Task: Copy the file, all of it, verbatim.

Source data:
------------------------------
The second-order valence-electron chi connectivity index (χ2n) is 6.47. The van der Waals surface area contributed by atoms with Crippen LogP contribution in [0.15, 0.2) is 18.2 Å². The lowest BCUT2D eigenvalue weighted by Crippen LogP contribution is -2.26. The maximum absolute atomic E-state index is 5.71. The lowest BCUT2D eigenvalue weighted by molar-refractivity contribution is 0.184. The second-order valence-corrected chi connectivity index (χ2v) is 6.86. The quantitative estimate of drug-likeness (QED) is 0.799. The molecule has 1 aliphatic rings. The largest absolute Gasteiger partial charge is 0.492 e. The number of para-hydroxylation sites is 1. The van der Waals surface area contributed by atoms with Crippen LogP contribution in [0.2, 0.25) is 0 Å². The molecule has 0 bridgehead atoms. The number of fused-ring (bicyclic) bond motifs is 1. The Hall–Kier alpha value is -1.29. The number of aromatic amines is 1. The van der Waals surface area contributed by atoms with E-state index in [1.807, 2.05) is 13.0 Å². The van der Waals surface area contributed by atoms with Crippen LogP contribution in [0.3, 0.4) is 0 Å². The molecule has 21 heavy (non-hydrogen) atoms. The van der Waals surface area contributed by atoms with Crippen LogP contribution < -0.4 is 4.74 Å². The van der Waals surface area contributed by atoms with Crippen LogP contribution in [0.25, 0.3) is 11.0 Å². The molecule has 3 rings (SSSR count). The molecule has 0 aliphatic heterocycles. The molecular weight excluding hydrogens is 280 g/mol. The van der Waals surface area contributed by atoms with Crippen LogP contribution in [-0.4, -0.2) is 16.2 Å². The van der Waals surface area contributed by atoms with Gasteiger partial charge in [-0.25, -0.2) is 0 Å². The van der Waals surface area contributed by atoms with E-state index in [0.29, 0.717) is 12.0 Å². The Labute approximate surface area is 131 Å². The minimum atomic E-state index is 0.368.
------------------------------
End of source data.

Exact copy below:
The second-order valence-electron chi connectivity index (χ2n) is 6.47. The van der Waals surface area contributed by atoms with Crippen LogP contribution in [0.15, 0.2) is 18.2 Å². The lowest BCUT2D eigenvalue weighted by Crippen LogP contribution is -2.26. The maximum absolute atomic E-state index is 5.71. The lowest BCUT2D eigenvalue weighted by molar-refractivity contribution is 0.184. The second-order valence-corrected chi connectivity index (χ2v) is 6.86. The quantitative estimate of drug-likeness (QED) is 0.799. The molecule has 1 aliphatic rings. The largest absolute Gasteiger partial charge is 0.492 e. The number of para-hydroxylation sites is 1. The van der Waals surface area contributed by atoms with Crippen LogP contribution in [0.2, 0.25) is 0 Å². The molecule has 0 bridgehead atoms. The number of fused-ring (bicyclic) bond motifs is 1. The Hall–Kier alpha value is -1.29. The number of aromatic amines is 1. The van der Waals surface area contributed by atoms with E-state index in [1.807, 2.05) is 13.0 Å². The van der Waals surface area contributed by atoms with Crippen LogP contribution in [0.3, 0.4) is 0 Å². The molecule has 21 heavy (non-hydrogen) atoms. The van der Waals surface area contributed by atoms with Crippen LogP contribution < -0.4 is 4.74 Å². The van der Waals surface area contributed by atoms with Crippen LogP contribution in [0.25, 0.3) is 11.0 Å². The molecule has 3 rings (SSSR count). The molecule has 0 aliphatic heterocycles. The molecular weight excluding hydrogens is 280 g/mol. The van der Waals surface area contributed by atoms with Crippen LogP contribution in [-0.4, -0.2) is 16.2 Å². The van der Waals surface area contributed by atoms with Gasteiger partial charge in [-0.25, -0.2) is 0 Å². The van der Waals surface area contributed by atoms with E-state index in [0.29, 0.717) is 12.0 Å². The Labute approximate surface area is 131 Å². The minimum atomic E-state index is 0.368.